One need not be a running aficionado or even have so much as a passing interest in the sport to know the name Haile Gebrselassie. The Ethiopian has won multiple Olympic and World Championship gold medals as well as major championship gold medals in distances ranging from 1,500m to 10,000m and has placed first in nine of the eleven “big city” marathons that he has entered to date. This week’s instalment is not about him, although that would be fitting, given current events in his country, the nature of which is nevertheless a feature of this article.
Sporting immortality is generally granted to those who have prevailed. The champions. The winners. Many of the performances that have bestowed immortality were, however, borne of rivalries with those who didn’t do quite as well and who, consequently, aren’t nearly as famous. Lance Armstrong won the Tour de France for seven consecutive years, from 1999 to 2005. The lesser known Jan Ulrich boasts a single victory (1997) with second places on either side of that and on three further occasions during Armstrong’s run. Pete Sampras won fourteen grand slams, prevailing over Andre Agassi in the final on three of those occasions (and losing to him in a grand slam final just once). Armstrong and Sampras had the courage and self belief to triumph over stiff competition, but the competition’s contribution to their performance and to sporting history is often overlooked. Paul Tergat’s contribution to Gebrselassie’s achievements and distance running history is often overlooked, although he is, according to Wikipedia, “one of the most accomplished long-distance runners of all time”.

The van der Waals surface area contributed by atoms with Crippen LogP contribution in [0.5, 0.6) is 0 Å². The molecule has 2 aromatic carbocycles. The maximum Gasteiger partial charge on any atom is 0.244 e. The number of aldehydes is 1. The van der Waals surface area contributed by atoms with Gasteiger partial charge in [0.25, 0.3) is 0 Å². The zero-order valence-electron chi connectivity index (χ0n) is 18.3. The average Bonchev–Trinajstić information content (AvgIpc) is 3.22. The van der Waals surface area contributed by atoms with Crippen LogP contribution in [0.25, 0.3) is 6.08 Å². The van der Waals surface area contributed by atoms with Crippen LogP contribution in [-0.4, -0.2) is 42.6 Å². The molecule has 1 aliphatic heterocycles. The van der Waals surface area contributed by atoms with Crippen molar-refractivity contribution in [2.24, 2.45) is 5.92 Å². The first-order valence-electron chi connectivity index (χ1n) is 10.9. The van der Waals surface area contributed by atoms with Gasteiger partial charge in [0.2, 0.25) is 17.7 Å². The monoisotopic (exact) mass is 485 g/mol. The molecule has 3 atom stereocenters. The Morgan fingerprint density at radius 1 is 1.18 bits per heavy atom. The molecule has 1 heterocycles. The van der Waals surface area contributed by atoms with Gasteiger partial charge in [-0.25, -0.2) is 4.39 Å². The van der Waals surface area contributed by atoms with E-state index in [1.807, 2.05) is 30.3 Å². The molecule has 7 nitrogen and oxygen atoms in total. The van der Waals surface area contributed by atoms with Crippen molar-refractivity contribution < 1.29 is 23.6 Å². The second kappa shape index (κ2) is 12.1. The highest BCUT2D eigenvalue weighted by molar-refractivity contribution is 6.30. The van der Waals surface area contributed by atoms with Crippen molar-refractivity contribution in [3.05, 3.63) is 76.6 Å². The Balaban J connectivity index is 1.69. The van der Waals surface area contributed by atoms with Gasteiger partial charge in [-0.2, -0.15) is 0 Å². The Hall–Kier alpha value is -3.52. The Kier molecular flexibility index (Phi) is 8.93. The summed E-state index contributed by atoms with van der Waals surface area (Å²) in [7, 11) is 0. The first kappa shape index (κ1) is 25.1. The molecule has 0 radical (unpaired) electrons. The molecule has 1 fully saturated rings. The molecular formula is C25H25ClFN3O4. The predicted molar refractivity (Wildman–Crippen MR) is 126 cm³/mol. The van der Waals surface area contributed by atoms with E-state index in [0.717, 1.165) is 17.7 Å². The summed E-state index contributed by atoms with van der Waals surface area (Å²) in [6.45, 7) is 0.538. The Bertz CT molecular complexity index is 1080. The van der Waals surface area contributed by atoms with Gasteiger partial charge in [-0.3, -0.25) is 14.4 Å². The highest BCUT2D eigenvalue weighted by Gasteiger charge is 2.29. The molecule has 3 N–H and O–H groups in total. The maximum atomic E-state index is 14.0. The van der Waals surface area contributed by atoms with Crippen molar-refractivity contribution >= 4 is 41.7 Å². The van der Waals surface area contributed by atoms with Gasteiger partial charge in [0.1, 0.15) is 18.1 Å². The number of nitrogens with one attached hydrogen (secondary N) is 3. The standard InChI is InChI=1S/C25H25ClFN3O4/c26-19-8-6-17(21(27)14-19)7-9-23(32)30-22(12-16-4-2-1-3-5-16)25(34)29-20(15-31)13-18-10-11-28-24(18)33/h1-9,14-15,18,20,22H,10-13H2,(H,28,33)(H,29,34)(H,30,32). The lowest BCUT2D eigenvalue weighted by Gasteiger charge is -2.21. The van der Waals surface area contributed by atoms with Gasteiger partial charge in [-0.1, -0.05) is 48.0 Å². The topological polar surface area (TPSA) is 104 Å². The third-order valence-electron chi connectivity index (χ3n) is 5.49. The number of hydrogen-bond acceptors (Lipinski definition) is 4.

In the words of Jerry Seinfeld, “I love the Olympics, but I think I have a problem with the silver medal. These races, the margins are a few hundredths of a second. The difference between gold and silver is: greatest guy in the world, never heard of him”.
Paul Kibii Tergat was born on June 17 in Kenya’s Rift Valley Province. Unlike many athletes, Tergat recorded his first significant victory (and competed for his country) only after he had finished high school. His status as a relatively late bloomer could be partly attributed to his malnourishment as a child, as his family was too poor to send him, and his sixteen siblings, to school with food. By Tergat’s admission, he went to bed hungry and would not have been educated had it not been for the UN World Food Program, which provided lunch at school and gave him the strength to start running the three miles to and from school from age eight. Gebrselassie had run his commute too and, as a result of carrying his schoolbooks during his childhood, still runs with his left arm at a crooked angle.
After high school, Tergat sought a way to earn a living, to earn the money that would feed his siblings and educate them, such that they may have the same opportunities that he did. Fortuitously, the military was the training ground of many Kenyan distance stars and gave Tergat the exposure and competition he needed to finally realise his talent. His first major victory came in 1995 at the relatively ripe old age of 26, when he won the World Cross Country Championships. His dominance in this event is without peer, as he remained champion until 1999, recording five consecutive victories. In Tergat’s words, “”Cross country is what I always liked most. It was my world, my passion.” In 1999 he also won the World Half Marathon Championships, repeating this feat the following year, having set the half marathon world record in 1998 (a record that stood for over seven years).